When he returned to the team in 1985, Miandad was once again the captain but he voluntarily handed over the captaincy to Khan.

Khan’s second stint as skipper was equally successful but at the same time a lot more controversial.

After reestablishing himself in the team as its premier all-rounder and captain, Khan began to exercise an almost dictatorial hold over the team and regularly clashed with the selectors and members of the board.

He claimed that since it was the captain’s head that lands on the chopping block when the team does not do well, the captain should have the most say in selecting the team.

 

A page from Khan’s 1986 interview in The Pakistan Cricketer.
A page from Khan’s 1986 interview in The Pakistan Cricketer.

 

Khan would often throw away and reject touring squads selected by the selectors, and refuse to play if his recommendations were not entertained in selection matters. This attitude bore both fruit and frustration.

For example, he fought hard with the board to get in players like Abdul Qadir (who would go on to become a world-class spinner). He also dotingly nurtured fast men like Wasim Akram, Waqar Younis and Aaqib Javed who went on to lead a fast-bowling revolution in Pakistan in the 1990s.

 

Khan with his three fast-bowling protégés: Wasim Akram, Waqar Younis and Aaqib Javed (1989).
Khan with his three fast-bowling protégés: Wasim Akram, Waqar Younis and Aaqib Javed (1989).

 

However, the attitude also saw him disastrously bet on some losing horses. He stuck with batsman, Mansoor Akhtar, at the expense of more deserving players in spite of the fact that Akhtar, albeit talented, clearly lacked temperament for international cricket.

He also gave an undeserving run to average fast bowler, Zakir Khan, just because Zakir had become a close buddy of his.

But the board could not do much about Khan’s tantrums as long as he had the backing of the team, was performing well as a player, and producing unprecedented victories.

For example, it was under Imran that the team notched its first ever Test series wins against England (in England) and against India (in India) – both in 1987.

No player, except his vice-captain, Javed Miandad, dared disagree with him, and the selectors and board officials mostly did what he told them to.

He would also often exhibit his anger on the field at players he thought weren’t giving their all, and the spectacle of Khan admonishing players with some choice Urdu and English abuses became a common sight.

Khan admonishing one of his players for a fielding lapse (1987).
Khan admonishing one of his players for a fielding lapse (1987).

 

No wonder then that one of Khan’s heroes was former Australian captain, Ian Chappell. Like Chappell, Khan regularly applied tactics involving mind games.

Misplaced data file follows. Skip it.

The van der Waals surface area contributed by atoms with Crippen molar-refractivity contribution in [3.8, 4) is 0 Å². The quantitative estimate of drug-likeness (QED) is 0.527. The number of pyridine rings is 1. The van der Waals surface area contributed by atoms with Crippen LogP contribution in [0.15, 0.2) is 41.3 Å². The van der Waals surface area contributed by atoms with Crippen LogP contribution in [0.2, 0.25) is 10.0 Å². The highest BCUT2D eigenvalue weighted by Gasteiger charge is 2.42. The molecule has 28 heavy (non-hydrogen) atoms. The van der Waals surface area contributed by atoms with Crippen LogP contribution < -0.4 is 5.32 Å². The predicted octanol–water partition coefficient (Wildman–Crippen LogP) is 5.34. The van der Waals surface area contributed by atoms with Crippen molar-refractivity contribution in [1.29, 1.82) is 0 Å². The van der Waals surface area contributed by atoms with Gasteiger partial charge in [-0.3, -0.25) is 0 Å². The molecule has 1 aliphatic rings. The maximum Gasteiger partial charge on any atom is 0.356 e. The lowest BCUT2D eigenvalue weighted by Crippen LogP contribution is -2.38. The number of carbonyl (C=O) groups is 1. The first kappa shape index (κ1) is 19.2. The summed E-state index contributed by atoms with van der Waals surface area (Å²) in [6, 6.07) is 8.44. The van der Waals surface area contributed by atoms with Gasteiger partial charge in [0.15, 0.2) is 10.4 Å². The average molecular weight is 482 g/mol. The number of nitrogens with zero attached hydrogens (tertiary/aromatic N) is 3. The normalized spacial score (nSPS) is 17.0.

For example, when he managed to bring back Abdul Qadir from oblivion for the team’s 1982 tour of England, he told the British press that there has never been a trickier leg-spinner than Qadir. He then asked Qadir to grow a ‘wizard’s goatee’ so he would look like a mysterious magician.

 

Khan setting the field for his ‘wizard’ in England.
Khan setting the field for his ‘wizard’ in England.

 

During an ODI tournament in Australia in 1986, Khan advertised all-rounder, Manzoor Elahi, as being ‘perhaps the hardest hitter of the cricket ball in the world.’ Of course, he wasn’t.

In 1989, while playing an international ODI tournament in India (that Pakistan won), Khan (to distract the Indian team), told the press that the issue of Kashmir should be resolved and settled (between India and Pakistan), on the cricket field!

 

Imran was considered to be one of the most powerful cricket captains in Pakistan. This image was cleverly used by the makers of Power Cricket Shoes in their 1988 press ads.
Imran was considered to be one of the most powerful cricket captains in Pakistan. This image was cleverly used by the makers of Power Cricket Shoes in their 1988 press ads.

 

Players found him to be uncompromising and stern on the field, but also remember his captaincy to be a ‘very fun period’ in their careers.

Khan was famous for being a ‘party animal’ who encouraged his team to live it up, especially when it came to women.

 

Khan shares a joke with Aaqib Javed in India during the Nehru Cup (1989).
Khan shares a joke with Aaqib Javed in India during the Nehru Cup (1989).

 

However, his dictatorial on-field disposition and off-the-field antics did not always go down well with some players.

Qasim Omar, a dashing middle-order batsman, after he was admonished by Imran in the dressing room for getting out playing a rash stroke in Australia, returned to Pakistan and accused Khan and his team of being ‘compulsive hashish smokers’ and for ‘regularly bringing women into their hotel rooms.’

 

A famous Pepsi poster featuring Imran (1988).
A famous Pepsi poster featuring Imran (1988).